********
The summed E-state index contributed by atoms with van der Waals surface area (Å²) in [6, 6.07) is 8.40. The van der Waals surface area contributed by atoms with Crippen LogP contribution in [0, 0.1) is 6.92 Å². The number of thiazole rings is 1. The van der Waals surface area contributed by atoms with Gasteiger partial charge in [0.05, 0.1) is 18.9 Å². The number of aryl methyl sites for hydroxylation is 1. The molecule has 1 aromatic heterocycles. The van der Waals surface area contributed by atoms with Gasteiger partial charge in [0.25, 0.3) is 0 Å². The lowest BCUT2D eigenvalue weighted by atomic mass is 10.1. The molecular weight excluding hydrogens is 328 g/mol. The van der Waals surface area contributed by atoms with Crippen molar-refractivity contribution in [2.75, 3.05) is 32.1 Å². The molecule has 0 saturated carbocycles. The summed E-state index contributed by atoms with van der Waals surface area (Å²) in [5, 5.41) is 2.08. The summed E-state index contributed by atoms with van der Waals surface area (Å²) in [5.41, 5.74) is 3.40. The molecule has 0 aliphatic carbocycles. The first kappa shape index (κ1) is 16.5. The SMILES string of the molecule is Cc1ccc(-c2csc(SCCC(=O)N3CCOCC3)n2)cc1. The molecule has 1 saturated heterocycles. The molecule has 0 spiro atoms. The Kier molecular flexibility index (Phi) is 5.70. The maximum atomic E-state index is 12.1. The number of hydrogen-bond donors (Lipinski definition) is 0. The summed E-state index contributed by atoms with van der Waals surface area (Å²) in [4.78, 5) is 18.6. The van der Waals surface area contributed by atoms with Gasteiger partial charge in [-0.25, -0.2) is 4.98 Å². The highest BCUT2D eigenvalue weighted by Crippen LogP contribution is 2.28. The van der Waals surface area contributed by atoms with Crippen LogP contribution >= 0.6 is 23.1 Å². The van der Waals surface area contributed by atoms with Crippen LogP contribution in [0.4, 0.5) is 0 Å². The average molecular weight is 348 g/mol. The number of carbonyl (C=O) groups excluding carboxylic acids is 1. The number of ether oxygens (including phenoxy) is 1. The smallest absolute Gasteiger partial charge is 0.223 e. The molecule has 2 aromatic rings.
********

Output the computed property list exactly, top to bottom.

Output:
The summed E-state index contributed by atoms with van der Waals surface area (Å²) in [6, 6.07) is 8.40. The van der Waals surface area contributed by atoms with Crippen LogP contribution in [0, 0.1) is 6.92 Å². The number of thiazole rings is 1. The van der Waals surface area contributed by atoms with Gasteiger partial charge in [0.05, 0.1) is 18.9 Å². The number of aryl methyl sites for hydroxylation is 1. The molecule has 1 aromatic heterocycles. The van der Waals surface area contributed by atoms with Gasteiger partial charge in [0.25, 0.3) is 0 Å². The lowest BCUT2D eigenvalue weighted by atomic mass is 10.1. The molecular weight excluding hydrogens is 328 g/mol. The van der Waals surface area contributed by atoms with Crippen molar-refractivity contribution in [2.75, 3.05) is 32.1 Å². The molecule has 0 saturated carbocycles. The summed E-state index contributed by atoms with van der Waals surface area (Å²) in [5, 5.41) is 2.08. The summed E-state index contributed by atoms with van der Waals surface area (Å²) in [5.41, 5.74) is 3.40. The molecule has 0 aliphatic carbocycles. The first kappa shape index (κ1) is 16.5. The SMILES string of the molecule is Cc1ccc(-c2csc(SCCC(=O)N3CCOCC3)n2)cc1. The molecule has 1 saturated heterocycles. The molecule has 0 spiro atoms. The Kier molecular flexibility index (Phi) is 5.70. The maximum atomic E-state index is 12.1. The number of hydrogen-bond donors (Lipinski definition) is 0. The summed E-state index contributed by atoms with van der Waals surface area (Å²) in [4.78, 5) is 18.6. The van der Waals surface area contributed by atoms with Gasteiger partial charge in [-0.25, -0.2) is 4.98 Å². The highest BCUT2D eigenvalue weighted by Crippen LogP contribution is 2.28. The van der Waals surface area contributed by atoms with Crippen LogP contribution >= 0.6 is 23.1 Å². The van der Waals surface area contributed by atoms with Crippen LogP contribution in [0.4, 0.5) is 0 Å². The average molecular weight is 348 g/mol. The number of carbonyl (C=O) groups excluding carboxylic acids is 1. The number of ether oxygens (including phenoxy) is 1. The smallest absolute Gasteiger partial charge is 0.223 e. The molecule has 2 aromatic rings.